I'm telling you something very personal - I had a horrible time as an adolescent. What typical adolescents do I missed all, except the endless tuition classes, science projects, and striving for As in school. I was a total alien during sports, hanging out at the cool spots, and relationships. Somehow when I saw Adolescent Medicine is being offered, I wanted in. Images of a friendly doctor talking to the vain teenager about issues too embarrassed for parents and too personal for friends conjured in my mind. Somehow I wished I had one of those doctors back then.
I'm well pass adolescence now. But my blank experience didn't help when it comes to talking to American adolescence who seem to have everything in the world.
Dr. Chang and Dr. Ipp are like twin sisters managing the adolescent medicine program at NewYork-Presbyterian. They were chatty, fun, and just the sort of person I would pour my secrets to if I were an adolescent. Dr. Chang also manages a special service program on Monday afternoons which sees children from problematic families. I am humbled by the amount of patience and confidentiality she gave her patients, and the generosity she showed me by showering me with details and reading materials.
As for American adolescents, my experience with them are far away from Hollywood stereotypes of arrogance or self-bloated possessive personality. Many of them are even shy and, like Asian teenagers, blush and turn wood when we talked about sex or illicit drugs.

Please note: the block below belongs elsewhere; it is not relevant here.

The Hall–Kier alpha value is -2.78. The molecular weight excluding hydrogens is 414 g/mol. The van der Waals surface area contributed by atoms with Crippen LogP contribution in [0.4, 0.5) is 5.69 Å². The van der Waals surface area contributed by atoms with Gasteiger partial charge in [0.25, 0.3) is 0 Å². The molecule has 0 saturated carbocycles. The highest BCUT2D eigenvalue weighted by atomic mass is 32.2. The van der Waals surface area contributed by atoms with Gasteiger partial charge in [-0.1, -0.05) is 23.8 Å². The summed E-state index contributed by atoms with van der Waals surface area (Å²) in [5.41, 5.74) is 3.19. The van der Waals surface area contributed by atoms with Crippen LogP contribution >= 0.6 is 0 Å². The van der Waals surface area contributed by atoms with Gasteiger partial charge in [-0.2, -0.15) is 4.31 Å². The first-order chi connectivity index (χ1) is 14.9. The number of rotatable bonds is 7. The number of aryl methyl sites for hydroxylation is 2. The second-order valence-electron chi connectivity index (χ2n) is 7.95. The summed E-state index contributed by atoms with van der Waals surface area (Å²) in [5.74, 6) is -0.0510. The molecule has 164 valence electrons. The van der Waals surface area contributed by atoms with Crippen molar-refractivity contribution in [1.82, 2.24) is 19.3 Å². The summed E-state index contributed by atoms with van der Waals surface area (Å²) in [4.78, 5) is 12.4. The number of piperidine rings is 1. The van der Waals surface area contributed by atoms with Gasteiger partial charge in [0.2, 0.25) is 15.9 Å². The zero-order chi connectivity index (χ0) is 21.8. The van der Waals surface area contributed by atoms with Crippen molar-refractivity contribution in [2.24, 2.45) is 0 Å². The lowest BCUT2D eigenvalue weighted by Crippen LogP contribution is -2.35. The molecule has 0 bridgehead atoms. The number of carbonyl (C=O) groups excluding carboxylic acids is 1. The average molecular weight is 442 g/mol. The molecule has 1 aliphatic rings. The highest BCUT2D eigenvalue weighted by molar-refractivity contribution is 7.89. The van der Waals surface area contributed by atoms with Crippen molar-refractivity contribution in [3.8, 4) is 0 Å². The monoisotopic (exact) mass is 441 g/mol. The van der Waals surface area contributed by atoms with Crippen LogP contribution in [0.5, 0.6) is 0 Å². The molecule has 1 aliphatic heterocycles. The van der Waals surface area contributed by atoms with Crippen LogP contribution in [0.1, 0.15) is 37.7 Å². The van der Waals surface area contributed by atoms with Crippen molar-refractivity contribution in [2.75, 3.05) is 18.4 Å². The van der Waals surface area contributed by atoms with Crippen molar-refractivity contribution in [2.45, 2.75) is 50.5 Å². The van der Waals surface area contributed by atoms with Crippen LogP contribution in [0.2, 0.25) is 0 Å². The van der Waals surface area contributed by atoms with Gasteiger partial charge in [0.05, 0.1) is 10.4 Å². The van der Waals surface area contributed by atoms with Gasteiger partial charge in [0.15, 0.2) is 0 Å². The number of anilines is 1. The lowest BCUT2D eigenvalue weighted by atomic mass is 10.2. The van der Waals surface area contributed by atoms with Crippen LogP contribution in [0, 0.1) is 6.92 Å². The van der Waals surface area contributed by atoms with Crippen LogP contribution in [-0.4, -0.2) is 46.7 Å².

Teenagers here enjoy a lot of confidentiality - physicians are not allowed to disclose information even to their parents without permission provided under special circumstances. The difference in culture, attitude towards casual encounters and school are all new to me. While I read up night after night on contraception and minor's rights, I went to an eating disorder ward at Westchester, New York, and was surprised by how open-minded families are toward their child with psychiatric disease - Mum and Dad were readily talking about how the perfectionist daughter grew obsessive with calories and their future plans and confidence that everything would turn out fine. It tears me to see ill adolescents, but the family and hospital staff support here is overwhelming.
Both Dr. Ipp and Dr. Chang are very accommodating towards medical students. Dr. Chang never failed to praise anyone for their littlest effort, with "exactly!" and "excellent!" all the time; Dr. Ipp thanked us after each session and always provided feedback and motherly advice. Both to me were like older sisters in medicine which set the benchmark of how I will treat my students in future (that is, if I manage to graduate).
I'm at the end of my clerkship at NewYork-Presbyterian Hospital. The one month seemed as surreal as first stepping on American soil. Hospital environment is so familiar yet different - the morning reports, noon conference, friendly residents and medical students, attendings I shall all miss dearly. Most of all, I shall miss the multicultural, often unpredictable, but always interesting patients. Spending more time with patients and being thorough and dedicated toward their care is my goal after this elective. We might not have the American environment for training physicians, but care and attitude towards patients we can achieve.
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